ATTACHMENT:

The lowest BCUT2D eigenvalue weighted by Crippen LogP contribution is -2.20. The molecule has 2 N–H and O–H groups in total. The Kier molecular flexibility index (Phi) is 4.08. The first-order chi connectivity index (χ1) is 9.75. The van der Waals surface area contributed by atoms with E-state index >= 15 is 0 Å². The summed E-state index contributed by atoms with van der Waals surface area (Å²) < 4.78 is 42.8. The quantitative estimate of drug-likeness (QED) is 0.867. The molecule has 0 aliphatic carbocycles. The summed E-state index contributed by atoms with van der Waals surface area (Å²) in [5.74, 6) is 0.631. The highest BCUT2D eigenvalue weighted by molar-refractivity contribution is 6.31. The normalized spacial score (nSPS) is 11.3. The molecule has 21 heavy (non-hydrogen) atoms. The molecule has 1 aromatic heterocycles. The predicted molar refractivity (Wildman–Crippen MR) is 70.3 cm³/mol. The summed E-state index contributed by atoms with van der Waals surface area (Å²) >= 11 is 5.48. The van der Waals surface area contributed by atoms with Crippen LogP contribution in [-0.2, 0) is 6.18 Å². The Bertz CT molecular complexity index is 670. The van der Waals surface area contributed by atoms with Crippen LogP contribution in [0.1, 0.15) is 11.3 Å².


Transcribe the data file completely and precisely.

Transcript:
The lowest BCUT2D eigenvalue weighted by Crippen LogP contribution is -2.20. The molecule has 2 N–H and O–H groups in total. The Kier molecular flexibility index (Phi) is 4.08. The first-order chi connectivity index (χ1) is 9.75. The van der Waals surface area contributed by atoms with E-state index >= 15 is 0 Å². The summed E-state index contributed by atoms with van der Waals surface area (Å²) < 4.78 is 42.8. The quantitative estimate of drug-likeness (QED) is 0.867. The molecule has 0 aliphatic carbocycles. The summed E-state index contributed by atoms with van der Waals surface area (Å²) in [5.74, 6) is 0.631. The highest BCUT2D eigenvalue weighted by molar-refractivity contribution is 6.31. The normalized spacial score (nSPS) is 11.3. The molecule has 21 heavy (non-hydrogen) atoms. The molecule has 1 aromatic heterocycles. The predicted molar refractivity (Wildman–Crippen MR) is 70.3 cm³/mol. The summed E-state index contributed by atoms with van der Waals surface area (Å²) >= 11 is 5.48. The van der Waals surface area contributed by atoms with Crippen LogP contribution in [-0.2, 0) is 6.18 Å². The Bertz CT molecular complexity index is 670. The van der Waals surface area contributed by atoms with Crippen LogP contribution in [0.1, 0.15) is 11.3 Å².